The U.S. Department of Education yesterday awarded 21 “Promise Neighborhood” planning grants to nonprofit organizations and universities across the country, three of which are based in Massachusetts. The one-year grants of up to $500,000 are designed to help these groups create plans to provide comprehensive “cradle to career” services for children.
“Communities across the country recognize that education is the one true path out of poverty,” said Secretary of Education Arne Duncan. “These Promise Neighborhoods applicants are committed to putting schools at the center of their work to provide comprehensive services for young children and students.”
As reported in the Boston Globe, “the $500,000 grant to the Dudley Street Neighborhood Initiative, a community-based organization, represents a major milestone in replicating the Harlem Children’s Zone locally. For years, different groups of city leaders, philanthropists, and community activists have toured the Harlem program, returning each time to Boston energized, but unable to sustain the momentum.”
One of City Connects’ schools, Orchard Gardens, is located in Dudley Street’s target neighborhood of Roxbury, which is also part of Boston Mayor Tom Menino’s “Circle of Promise,” a 5-square-mile area in where the Mayor and Boston Public Schools have been trying to set up a coalition to provide wraparound services for children. Dudley Street will partner with the City of Boston, nonprofit groups, philanthropists, after-school providers, religious leaders, and universities to advance this agenda.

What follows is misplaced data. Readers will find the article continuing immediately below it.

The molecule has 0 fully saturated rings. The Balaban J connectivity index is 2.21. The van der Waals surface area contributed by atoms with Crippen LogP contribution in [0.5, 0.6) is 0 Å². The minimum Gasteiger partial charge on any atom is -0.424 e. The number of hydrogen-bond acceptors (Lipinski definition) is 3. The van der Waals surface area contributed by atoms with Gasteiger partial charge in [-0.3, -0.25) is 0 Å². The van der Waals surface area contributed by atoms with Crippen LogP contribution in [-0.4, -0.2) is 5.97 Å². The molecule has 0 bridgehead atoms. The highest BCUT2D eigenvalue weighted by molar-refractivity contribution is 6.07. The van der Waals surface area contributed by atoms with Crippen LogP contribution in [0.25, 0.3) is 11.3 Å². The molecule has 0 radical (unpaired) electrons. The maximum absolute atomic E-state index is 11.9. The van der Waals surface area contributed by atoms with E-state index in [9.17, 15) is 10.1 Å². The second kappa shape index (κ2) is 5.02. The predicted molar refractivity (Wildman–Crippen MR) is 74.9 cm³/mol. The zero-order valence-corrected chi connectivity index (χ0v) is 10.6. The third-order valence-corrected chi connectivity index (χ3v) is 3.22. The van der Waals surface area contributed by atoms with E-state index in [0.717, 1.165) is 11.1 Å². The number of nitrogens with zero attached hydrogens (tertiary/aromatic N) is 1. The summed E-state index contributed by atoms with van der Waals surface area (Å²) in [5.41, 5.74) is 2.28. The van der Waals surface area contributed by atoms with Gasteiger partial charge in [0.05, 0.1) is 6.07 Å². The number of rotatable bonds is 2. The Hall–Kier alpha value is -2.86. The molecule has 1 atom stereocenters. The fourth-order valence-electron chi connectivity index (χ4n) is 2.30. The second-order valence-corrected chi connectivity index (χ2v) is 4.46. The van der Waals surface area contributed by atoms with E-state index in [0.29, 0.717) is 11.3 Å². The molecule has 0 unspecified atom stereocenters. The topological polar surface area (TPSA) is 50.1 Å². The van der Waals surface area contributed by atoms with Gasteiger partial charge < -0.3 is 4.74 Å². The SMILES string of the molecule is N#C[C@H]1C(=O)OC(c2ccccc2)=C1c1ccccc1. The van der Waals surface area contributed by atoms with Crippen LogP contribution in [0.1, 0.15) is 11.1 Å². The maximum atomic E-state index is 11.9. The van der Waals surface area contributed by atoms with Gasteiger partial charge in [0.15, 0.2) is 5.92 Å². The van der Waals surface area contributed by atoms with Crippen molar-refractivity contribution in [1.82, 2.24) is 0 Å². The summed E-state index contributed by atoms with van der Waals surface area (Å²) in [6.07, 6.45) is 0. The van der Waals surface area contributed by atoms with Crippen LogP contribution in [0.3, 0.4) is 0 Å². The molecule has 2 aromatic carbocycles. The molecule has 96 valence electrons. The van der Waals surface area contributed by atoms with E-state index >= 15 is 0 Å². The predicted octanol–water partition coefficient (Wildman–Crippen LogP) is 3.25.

Next year, the President has requested $210 million in his budget, including $200 million to support implementation of Promise Neighborhood projects and $10 million for planning grants for new communities.
A new report out of the Boston-based Strategies for Children called Turning the Page: Refocusing Massachusetts for School Success says that efforts to increase literacy and produce strong readers need to be stepped up for children birth through age 9. According to data on their website, 31% of third graders in Boston are proficient on the MCAS reading test–that’s a full 26% lower than the state average of 57%. Taking a deeper look, the study also shows that two-thirds of low-income students and one-third of students who are not poor do not read at grade level.
With third-grade reading level a critical predictor of later success, the report, written by Nonie Lesaux, PhD, of the Harvard Graduate School of Education, recommends five avenues for improvement:
Reallocate funds and alter policy to ensure programs are delivered effectively and with sufficient intensity.
Conduct early and ongoing assessment of children’s language and reading and of the quality of services and supports.
Increase adults’ capacity to assess and support children’s language and reading development.
Bring language-rich, rigorous, and engaging reading curricula into early education and care settings, as well as pre-kindergarten to third grade classrooms.
Expand and strengthen work with families across learning settings and within communities.
To promote reading among Boston’s students, Read Boston, one of City Connects’ community partners, provides students with free books and creates classroom libraries in elementary schools that allow students to take books home to read with their families. What effective reading programs are in place in your community?